While Mitchell said he cannot disclose how much VOX anticipates to generate in cinema revenue on a yearly basis as it rolls out its expansion plans, he did say the Kingdom now forms an integral part of its business in the Middle East.

“Our estimate is that Saudi will form 50 percent of our business, and the return on our investment is likely to take the least amount of time, hopefully months as opposed to years,” he said. “We know the region; we serve Saudi guests through our offerings in other countries, so we know what will appeal to them.”

Majid Al-Futtaim opened it first four-screen movie theater in the Kingdom in Riyadh Park Mall as part of the largest Magic Planet Family Entertainment Center in the region in April. Mitchell said two more theatres will soon follow.

“We have announced the opening of our first multiplex in Red Sea Mall, Jeddah by the end of 2018,” he said. “This will include the largest IMAX screen in KSA and 12 screens of our signature experiences.

“We have also unveiled plans for our integrated cinema multiplex in Riyadh Front scheduled to open in 2019. By Q1 2019, our plan is to have nearly 80 screens in Saudi. This will boost employment opportunities for Saudis and continue to attract movie fans across KSA. We will be announcing our plans in due course with more information on the locations across the Kingdom.”

The Riyadh Front multiplex, which will be the largest in the Kingdom, will include VOX Cinemas’ signature experiences to the Kingdom, including the mega-screen Max, Kids and the luxury cinema concept Theatre by Rhodes, which means movie-lovers in Saudi Arabia will soon have the option of enjoying their favorite blockbusters while dining on an exclusive menu created by Michelin-starred chef Gary Rhodes.

With 35 cinema complexes in eight countries in the Mena region, VOX Cinemas is already well known to Saudi movie fans, said Mitchell.

“We know what will appeal to Saudi audiences as we have been welcoming them for many years in our Bahrain, UAE and other regional locations. Saudi has huge opportunities and is expected to become a significant box office market, worth $1 billion (SR3.75 billion).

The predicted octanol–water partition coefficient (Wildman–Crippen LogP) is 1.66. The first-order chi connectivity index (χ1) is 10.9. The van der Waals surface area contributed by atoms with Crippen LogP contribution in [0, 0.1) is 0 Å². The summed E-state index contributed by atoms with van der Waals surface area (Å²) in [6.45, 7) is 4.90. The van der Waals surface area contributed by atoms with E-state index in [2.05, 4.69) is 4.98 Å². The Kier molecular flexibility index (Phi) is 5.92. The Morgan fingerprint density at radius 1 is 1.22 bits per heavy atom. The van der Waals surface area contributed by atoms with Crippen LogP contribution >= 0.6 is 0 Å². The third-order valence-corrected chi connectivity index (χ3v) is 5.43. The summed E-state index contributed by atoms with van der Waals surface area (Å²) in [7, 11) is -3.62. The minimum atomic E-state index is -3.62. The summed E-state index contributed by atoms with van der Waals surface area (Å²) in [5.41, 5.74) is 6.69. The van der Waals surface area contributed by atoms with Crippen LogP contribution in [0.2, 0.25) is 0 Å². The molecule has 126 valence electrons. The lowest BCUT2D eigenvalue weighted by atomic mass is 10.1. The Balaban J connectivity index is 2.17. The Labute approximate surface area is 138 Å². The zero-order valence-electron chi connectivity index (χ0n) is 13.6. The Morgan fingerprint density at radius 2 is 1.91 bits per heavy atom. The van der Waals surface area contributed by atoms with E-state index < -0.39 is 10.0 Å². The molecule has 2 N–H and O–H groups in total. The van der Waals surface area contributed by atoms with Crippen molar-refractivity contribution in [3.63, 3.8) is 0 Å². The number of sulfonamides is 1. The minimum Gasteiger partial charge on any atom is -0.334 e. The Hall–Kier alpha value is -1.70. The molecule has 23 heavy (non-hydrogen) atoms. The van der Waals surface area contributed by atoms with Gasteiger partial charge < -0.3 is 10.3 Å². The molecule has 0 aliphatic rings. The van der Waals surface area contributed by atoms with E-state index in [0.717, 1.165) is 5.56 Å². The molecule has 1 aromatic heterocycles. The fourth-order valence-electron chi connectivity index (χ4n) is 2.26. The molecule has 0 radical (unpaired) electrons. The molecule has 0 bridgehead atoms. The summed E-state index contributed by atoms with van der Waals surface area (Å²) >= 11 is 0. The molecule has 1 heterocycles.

“Saudi is one of the largest markets and is very promising. Saudi is not only a market for cinema, but also a place to drive wider businesses and encourage Saudi and GCC talent. Hence, it will contribute to the economy as well as the culture in Saudi.”

Majid Al-Futtaim plans to invest SR16 billion ($4.2 billion) across its portfolio of shopping malls, fashion, leisure and retail projects in the Kingdom, and this latest project is expected to create more than 117,000 direct and indirect job opportunities, as the VOX Cinemas investment alone will see the company open 600 screens in the next five years in Saudi Arabia.

The company has a considerable and expanding presence in Saudi Arabia with more than SR14 billion invested in current and announced projects across retail, leisure and fashion, creating more than 114,000 direct and indirect job opportunities.

“In addition, VOX Cinemas is investing an additional SR2 billion to open 600 screens in the next five years. In total, Majid Al-Futtaim has committed SR16 billion. This is an indication of the opportunities we see in Saudi.”

Movie-goers will also soon see new screen options from AMC, which was awarded the first license of its kind by the Saudi Ministry of Culture and Information to operate cinemas in the Kingdom.